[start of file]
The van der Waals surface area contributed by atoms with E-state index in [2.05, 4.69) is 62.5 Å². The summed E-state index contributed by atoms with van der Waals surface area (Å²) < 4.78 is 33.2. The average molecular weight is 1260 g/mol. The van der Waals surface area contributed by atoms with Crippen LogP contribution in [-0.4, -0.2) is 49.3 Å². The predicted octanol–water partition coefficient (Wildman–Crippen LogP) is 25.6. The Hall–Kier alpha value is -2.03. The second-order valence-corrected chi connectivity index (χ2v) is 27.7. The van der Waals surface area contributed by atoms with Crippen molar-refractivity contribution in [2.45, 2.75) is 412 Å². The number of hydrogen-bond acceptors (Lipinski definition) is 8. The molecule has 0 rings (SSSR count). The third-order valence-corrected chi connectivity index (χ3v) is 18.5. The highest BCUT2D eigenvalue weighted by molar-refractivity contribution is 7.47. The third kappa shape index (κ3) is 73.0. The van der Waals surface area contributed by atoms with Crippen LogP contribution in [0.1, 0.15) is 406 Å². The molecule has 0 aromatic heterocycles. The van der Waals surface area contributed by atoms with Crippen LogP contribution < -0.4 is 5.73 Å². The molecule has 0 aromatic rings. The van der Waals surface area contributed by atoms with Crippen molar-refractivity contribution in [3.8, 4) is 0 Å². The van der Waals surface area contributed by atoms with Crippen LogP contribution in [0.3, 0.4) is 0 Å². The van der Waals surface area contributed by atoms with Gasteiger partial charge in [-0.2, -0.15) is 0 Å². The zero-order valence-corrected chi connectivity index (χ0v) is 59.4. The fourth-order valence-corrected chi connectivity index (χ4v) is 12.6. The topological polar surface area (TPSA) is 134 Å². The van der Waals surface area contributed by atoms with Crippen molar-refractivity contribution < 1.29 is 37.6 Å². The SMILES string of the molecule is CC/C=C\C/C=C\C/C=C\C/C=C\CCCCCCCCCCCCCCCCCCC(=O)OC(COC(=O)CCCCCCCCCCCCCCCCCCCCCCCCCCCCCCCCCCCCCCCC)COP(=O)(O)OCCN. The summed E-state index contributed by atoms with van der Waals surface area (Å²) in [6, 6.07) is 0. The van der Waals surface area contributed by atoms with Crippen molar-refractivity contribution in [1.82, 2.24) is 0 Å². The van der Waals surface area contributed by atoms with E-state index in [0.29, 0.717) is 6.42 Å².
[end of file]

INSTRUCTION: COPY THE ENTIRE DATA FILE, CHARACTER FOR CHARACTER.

The van der Waals surface area contributed by atoms with E-state index in [2.05, 4.69) is 62.5 Å². The summed E-state index contributed by atoms with van der Waals surface area (Å²) < 4.78 is 33.2. The average molecular weight is 1260 g/mol. The van der Waals surface area contributed by atoms with Crippen LogP contribution in [-0.4, -0.2) is 49.3 Å². The predicted octanol–water partition coefficient (Wildman–Crippen LogP) is 25.6. The Hall–Kier alpha value is -2.03. The second-order valence-corrected chi connectivity index (χ2v) is 27.7. The van der Waals surface area contributed by atoms with Crippen molar-refractivity contribution in [2.45, 2.75) is 412 Å². The number of hydrogen-bond acceptors (Lipinski definition) is 8. The molecule has 0 rings (SSSR count). The third-order valence-corrected chi connectivity index (χ3v) is 18.5. The highest BCUT2D eigenvalue weighted by molar-refractivity contribution is 7.47. The third kappa shape index (κ3) is 73.0. The van der Waals surface area contributed by atoms with Crippen LogP contribution in [0.1, 0.15) is 406 Å². The molecule has 0 aromatic heterocycles. The van der Waals surface area contributed by atoms with Crippen LogP contribution < -0.4 is 5.73 Å². The molecule has 0 aromatic rings. The van der Waals surface area contributed by atoms with Crippen molar-refractivity contribution in [3.8, 4) is 0 Å². The van der Waals surface area contributed by atoms with Crippen LogP contribution in [0.3, 0.4) is 0 Å². The van der Waals surface area contributed by atoms with Gasteiger partial charge in [-0.2, -0.15) is 0 Å². The zero-order valence-corrected chi connectivity index (χ0v) is 59.4. The fourth-order valence-corrected chi connectivity index (χ4v) is 12.6. The topological polar surface area (TPSA) is 134 Å². The van der Waals surface area contributed by atoms with Crippen molar-refractivity contribution < 1.29 is 37.6 Å². The SMILES string of the molecule is CC/C=C\C/C=C\C/C=C\C/C=C\CCCCCCCCCCCCCCCCCCC(=O)OC(COC(=O)CCCCCCCCCCCCCCCCCCCCCCCCCCCCCCCCCCCCCCCC)COP(=O)(O)OCCN. The summed E-state index contributed by atoms with van der Waals surface area (Å²) in [6, 6.07) is 0. The van der Waals surface area contributed by atoms with Crippen molar-refractivity contribution in [1.82, 2.24) is 0 Å². The van der Waals surface area contributed by atoms with E-state index in [0.29, 0.717) is 6.42 Å².